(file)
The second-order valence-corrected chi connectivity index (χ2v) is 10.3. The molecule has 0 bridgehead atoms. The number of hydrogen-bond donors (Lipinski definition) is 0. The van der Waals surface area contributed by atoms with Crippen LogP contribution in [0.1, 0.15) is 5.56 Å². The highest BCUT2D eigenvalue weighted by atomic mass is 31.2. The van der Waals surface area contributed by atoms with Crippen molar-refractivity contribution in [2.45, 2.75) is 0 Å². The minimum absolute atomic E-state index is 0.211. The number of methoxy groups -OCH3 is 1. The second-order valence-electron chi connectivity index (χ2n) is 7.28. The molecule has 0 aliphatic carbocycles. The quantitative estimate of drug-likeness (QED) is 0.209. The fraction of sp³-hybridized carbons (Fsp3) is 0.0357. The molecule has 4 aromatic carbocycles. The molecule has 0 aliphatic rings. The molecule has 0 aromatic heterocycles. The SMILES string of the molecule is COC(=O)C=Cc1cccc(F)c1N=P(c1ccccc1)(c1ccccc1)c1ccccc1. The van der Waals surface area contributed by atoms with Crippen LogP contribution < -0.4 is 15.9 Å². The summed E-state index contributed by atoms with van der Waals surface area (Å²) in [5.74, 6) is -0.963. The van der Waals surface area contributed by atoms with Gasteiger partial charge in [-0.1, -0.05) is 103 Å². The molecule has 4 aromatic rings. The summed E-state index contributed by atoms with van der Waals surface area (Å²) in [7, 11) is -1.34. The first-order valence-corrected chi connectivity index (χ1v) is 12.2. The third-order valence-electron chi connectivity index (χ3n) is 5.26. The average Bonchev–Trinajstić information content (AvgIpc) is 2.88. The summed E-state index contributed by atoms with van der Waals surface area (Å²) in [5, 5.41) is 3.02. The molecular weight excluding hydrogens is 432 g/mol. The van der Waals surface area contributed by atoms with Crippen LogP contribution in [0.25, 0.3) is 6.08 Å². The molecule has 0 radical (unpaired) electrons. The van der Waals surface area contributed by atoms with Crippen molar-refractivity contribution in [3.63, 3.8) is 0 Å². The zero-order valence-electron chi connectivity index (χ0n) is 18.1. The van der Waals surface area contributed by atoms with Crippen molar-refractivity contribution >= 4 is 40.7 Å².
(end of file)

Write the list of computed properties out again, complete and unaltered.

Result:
The second-order valence-corrected chi connectivity index (χ2v) is 10.3. The molecule has 0 bridgehead atoms. The number of hydrogen-bond donors (Lipinski definition) is 0. The van der Waals surface area contributed by atoms with Crippen LogP contribution in [0.1, 0.15) is 5.56 Å². The highest BCUT2D eigenvalue weighted by atomic mass is 31.2. The van der Waals surface area contributed by atoms with Crippen molar-refractivity contribution in [2.45, 2.75) is 0 Å². The minimum absolute atomic E-state index is 0.211. The number of methoxy groups -OCH3 is 1. The second-order valence-electron chi connectivity index (χ2n) is 7.28. The molecule has 0 aliphatic carbocycles. The quantitative estimate of drug-likeness (QED) is 0.209. The fraction of sp³-hybridized carbons (Fsp3) is 0.0357. The molecule has 4 aromatic carbocycles. The molecule has 0 aliphatic rings. The molecule has 0 aromatic heterocycles. The SMILES string of the molecule is COC(=O)C=Cc1cccc(F)c1N=P(c1ccccc1)(c1ccccc1)c1ccccc1. The van der Waals surface area contributed by atoms with Crippen LogP contribution < -0.4 is 15.9 Å². The summed E-state index contributed by atoms with van der Waals surface area (Å²) in [5.74, 6) is -0.963. The van der Waals surface area contributed by atoms with Gasteiger partial charge in [-0.1, -0.05) is 103 Å². The molecule has 4 aromatic rings. The summed E-state index contributed by atoms with van der Waals surface area (Å²) in [7, 11) is -1.34. The first-order valence-corrected chi connectivity index (χ1v) is 12.2. The third-order valence-electron chi connectivity index (χ3n) is 5.26. The average Bonchev–Trinajstić information content (AvgIpc) is 2.88. The summed E-state index contributed by atoms with van der Waals surface area (Å²) in [5, 5.41) is 3.02. The molecular weight excluding hydrogens is 432 g/mol. The van der Waals surface area contributed by atoms with Crippen LogP contribution in [0.25, 0.3) is 6.08 Å². The molecule has 0 radical (unpaired) electrons. The van der Waals surface area contributed by atoms with Crippen molar-refractivity contribution in [3.63, 3.8) is 0 Å². The zero-order valence-electron chi connectivity index (χ0n) is 18.1. The van der Waals surface area contributed by atoms with Crippen molar-refractivity contribution >= 4 is 40.7 Å².